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Surigao City Mindanao

SurigaoThere are many places in northern Mindanao waiting to be explored and experienced. One of these is Surigao City, a coastal city with 17 islands promising sun-kissed beaches, enchanted caves, spectacular rock formations, icy cool waterfalls and hot springs. These and other attractions make the islands of Surigao a splendid tourist destination: unspoiled and unaffected.

Visitors of Surigao will rue not having enough time to explore all its islands. Even regulars who stay for months can't seem to get enough, so they come back year after year. Obviously anyone would expect these places to be overrun by tourists, but that has not happened yet.

One reason these spots are not well-known is because they have not been commercially developed yet and many are inaccessible and uninhabited. Many people would like to keep it that way. Those who frequent Surigao to go scuba diving, sailing, surfing, windsurfing, and fishing would naturally like to have their own paradise. So will you, once the rustic yet captivating charms of Surigao's islands get under your skin. Not that you'd mind.


One such place off Surigao City is Sagisi, an uninhabited island resort with a two-kilometer shoreline of cream colored sand generously sprinkled with seashells and coral fragments.

Close to the shore under crystal clear waters is a shallow strip of coral reef teeming with colorful fishes. This underwater garden holds a variety of marine life in red, gold, blue, pink, lavender and other rich colors. Easily recognizable are the hump corals, staghorn corals, fire corals and mushroom collars. There are also sponges, star fishes, crabs, sea urchins and harmless jelly fishes.

Best of all, this lovely underwater garden is only 10 meters from the shore and five feet deep at high tide, or five meters away and three feet deep at low tide.

For swimmers who wish to take it safe and easy, there is a shallow beach at the other side of the island, accessible by a mere 10-minute stroll over a hill. The shoreline is less than kilometer long but the cream-colored sand is of the finer grain.

Before proceeding to the island, it is wise to consult the Surigao City tourism office located at the city park. They can help arrange for a rented boat and a reliable guide, and if necessary, notify the resort's caretaker of visitor arrivals well ahead of time.

There are motorized banca and launches which can be rented. Rates vary according to the boat size and number of passengers. For example, a boat which can hold 10-15 people may be negotiated for P500 per day excluding fuel. One advantage of renting a boat is that one can get to Sagisi in less than an hour.

There is one regular trip daily via a passenger boat to the neighboring island of Bayagnan. The fare going one-way is P20.00. This boat docks at the Bilang-bilang pier beside the Surigao City Port and departs for Bayagnan at 12:00 n.n. daily except Sunday. Upon arrival at barangay San Jose, for P10.00 per passenger, the boat operator can be requested to proceed to Sagisi. Otherwise, a motorized banca can transport guests in less than five minutes.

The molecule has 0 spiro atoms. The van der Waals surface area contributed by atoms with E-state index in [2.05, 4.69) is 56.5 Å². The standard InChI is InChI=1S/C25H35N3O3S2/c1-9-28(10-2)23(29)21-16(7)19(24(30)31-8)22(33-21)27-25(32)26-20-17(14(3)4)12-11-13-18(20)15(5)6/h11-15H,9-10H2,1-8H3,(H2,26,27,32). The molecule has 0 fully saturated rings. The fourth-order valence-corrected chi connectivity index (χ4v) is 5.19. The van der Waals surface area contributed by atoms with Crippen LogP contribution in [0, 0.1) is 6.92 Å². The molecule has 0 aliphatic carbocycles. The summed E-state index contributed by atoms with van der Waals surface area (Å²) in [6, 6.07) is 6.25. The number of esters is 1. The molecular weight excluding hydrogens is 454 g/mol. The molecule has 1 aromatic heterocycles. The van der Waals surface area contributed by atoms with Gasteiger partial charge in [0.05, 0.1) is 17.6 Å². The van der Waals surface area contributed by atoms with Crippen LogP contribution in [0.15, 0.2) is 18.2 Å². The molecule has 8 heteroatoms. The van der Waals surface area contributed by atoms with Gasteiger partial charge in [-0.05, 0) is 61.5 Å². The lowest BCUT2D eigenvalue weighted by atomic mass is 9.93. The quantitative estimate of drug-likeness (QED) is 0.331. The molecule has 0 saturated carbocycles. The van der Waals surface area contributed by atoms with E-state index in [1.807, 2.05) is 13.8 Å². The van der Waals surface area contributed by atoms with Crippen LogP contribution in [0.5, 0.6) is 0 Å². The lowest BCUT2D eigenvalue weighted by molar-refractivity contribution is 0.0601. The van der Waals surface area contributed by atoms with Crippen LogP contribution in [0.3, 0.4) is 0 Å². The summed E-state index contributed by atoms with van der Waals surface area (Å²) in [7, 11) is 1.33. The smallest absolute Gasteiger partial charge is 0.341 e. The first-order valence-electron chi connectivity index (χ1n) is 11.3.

The resort has a spacious nipa hut with two beds, as well as a multi-purpose cabana plus a good supply of mats and pillows. There is no electricity but the caretaker will provide lamps. The freshwater comes from a well, and drinking water is brought in containers from the neighboring islands.

The fresh seafood is another glorious experience. Their able cook can serve it grilled, fried, marinated in vinegar and spices, or cooked in coconut milk according to the guests' wishes. Fish, squid and mollusks are common here; while lobsters and crabs are seasonal.

The caretaker runs a little sari-sari store modestly stocked with beer, soft drinks, shampoo, coffee, chips, noodle soup packets and canned sardines.

To explore the neighboring islands, there are motorized bancas in San Jose that rent for P100-P300. Bayagnan's barangay Buyho has a 70-ft. waterfall, while barangay Bagong Silang in Talavera Island has a sandbar that looks more like the graveyard of seashells and corals.

There are expansive mangrove forests that fringe the islands along Hinituan passage. It is possible to explore this maze of tangled vegetation riding in a banca with an experienced boatman. Towards low tide the waters in and near this passage is littered with eddies and whirlpools.

A popular must-see in Bayagnan Island is the giant whirlpool in Barangay Bitaugan. At low tide, this foaming vortex is truly something to behold and hear with its accompanying sound effects. The whirlpool, which can expand to 20-meters wide, has been known to suck bancas although it is only within wading distance of 10-meters from the shore.

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